mercoledì 24 agosto 2011

USB Drive Security


Understanding the Risks Associated with USB Memory Sticks

Since their introduction the USB memory stick has been hailed by those fed up with the shortcomings of the floppy. Their small physical size, satisfactory speed and ever-increasing storage capacity makes them the most convenient device to use for transferring files from one place to another. However, these very features can introduce new security risks and amplify risks that already existed with floppy disks. The primary risks associated with USB memory sticks can be identified as:

Virus Transmissions - Data sharing opens up an avenue for viruses to propagate

Corruption of data - Corruption can occur if the drive is not unmounted cleanly

Loss of data - All media is susceptible to data loss

Loss of media - The device is physically small and can easily be misplaced

Loss of confidentiality – Data on the lost physical media can be obtained by others

Virus Transmissions

Whenever files are transferred between two machines there is a risk that viral code or some other malware will be transmitted, and USB memory sticks are no exception. Some USB memory sticks include a physical switch that can put the drive in read-only mode. When transferring files to an untrusted machine a drive in read-only mode will prevent any data (including viruses) to be written to the device. If files need to be transferred from an untrusted machine, the only countermeasure is to immediately scan the memory stick before copying files from it.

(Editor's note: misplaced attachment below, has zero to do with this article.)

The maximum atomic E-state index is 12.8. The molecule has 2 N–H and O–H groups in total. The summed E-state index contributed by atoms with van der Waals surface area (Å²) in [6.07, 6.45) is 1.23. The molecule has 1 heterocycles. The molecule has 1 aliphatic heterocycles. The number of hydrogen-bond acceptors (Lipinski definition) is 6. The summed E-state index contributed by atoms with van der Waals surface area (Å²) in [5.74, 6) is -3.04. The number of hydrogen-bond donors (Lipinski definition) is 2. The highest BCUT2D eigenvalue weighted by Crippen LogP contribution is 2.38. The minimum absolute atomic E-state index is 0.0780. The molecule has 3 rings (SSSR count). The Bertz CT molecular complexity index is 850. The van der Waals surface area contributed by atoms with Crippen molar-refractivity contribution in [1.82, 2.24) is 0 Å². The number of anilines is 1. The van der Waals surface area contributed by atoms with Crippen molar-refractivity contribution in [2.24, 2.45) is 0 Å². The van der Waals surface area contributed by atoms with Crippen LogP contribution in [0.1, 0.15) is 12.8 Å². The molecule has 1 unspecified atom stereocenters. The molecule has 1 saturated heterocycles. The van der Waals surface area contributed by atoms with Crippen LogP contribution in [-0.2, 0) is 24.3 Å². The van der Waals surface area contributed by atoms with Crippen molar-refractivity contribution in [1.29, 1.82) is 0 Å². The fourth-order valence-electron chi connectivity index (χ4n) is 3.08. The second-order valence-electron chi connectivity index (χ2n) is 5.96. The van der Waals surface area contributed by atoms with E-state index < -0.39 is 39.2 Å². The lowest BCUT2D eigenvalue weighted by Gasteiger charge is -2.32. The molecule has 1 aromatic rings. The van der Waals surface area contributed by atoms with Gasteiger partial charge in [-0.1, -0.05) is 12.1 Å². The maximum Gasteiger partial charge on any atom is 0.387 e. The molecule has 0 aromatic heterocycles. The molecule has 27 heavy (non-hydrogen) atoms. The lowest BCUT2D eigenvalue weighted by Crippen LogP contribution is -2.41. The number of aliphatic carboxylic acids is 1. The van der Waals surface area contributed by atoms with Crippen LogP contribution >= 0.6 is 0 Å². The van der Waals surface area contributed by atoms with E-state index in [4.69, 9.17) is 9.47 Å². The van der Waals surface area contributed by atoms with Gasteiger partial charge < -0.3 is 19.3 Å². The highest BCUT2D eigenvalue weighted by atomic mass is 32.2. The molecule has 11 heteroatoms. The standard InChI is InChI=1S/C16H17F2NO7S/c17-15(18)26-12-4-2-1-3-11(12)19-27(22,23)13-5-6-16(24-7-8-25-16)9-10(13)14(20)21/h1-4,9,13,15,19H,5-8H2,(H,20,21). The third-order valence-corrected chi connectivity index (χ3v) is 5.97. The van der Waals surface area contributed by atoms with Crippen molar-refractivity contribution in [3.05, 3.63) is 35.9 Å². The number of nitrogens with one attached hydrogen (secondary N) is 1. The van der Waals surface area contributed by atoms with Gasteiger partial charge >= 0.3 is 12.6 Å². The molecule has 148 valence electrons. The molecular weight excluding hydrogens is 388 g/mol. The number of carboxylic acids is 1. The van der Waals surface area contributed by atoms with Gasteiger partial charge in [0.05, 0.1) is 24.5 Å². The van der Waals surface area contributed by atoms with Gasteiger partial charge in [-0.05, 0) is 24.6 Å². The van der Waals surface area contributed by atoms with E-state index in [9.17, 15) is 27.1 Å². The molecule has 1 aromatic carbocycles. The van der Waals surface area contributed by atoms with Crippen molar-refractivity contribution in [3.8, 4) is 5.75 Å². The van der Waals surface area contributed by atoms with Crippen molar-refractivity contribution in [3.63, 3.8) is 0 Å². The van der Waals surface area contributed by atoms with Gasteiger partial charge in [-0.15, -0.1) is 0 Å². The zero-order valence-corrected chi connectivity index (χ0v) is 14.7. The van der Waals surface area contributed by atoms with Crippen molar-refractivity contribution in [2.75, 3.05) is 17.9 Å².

Corruption of Data

If the drive is physically lost or uncleanly unmounted, then data loss can occur. Physical loss is covered in the next section and corruption can usually be prevented. USB memory sticks differ from other types of removable media, such as CD and DVD-ROMs because the computer usually has no way of knowing when USB memory sticks are going to be removed. Users of USB memory sticks usually need to alert the computer that they intend to remove the device, otherwise the computer will be unable to perform the necessary clean-up functions required to disconnect the device, especially if files from the device are currently open. The OS will attempt to handle unexpected disconnects as best it can, so often no corruption will occur. However, it is still advisable to research the preferred method for unmounting the device according to the OS documentation.

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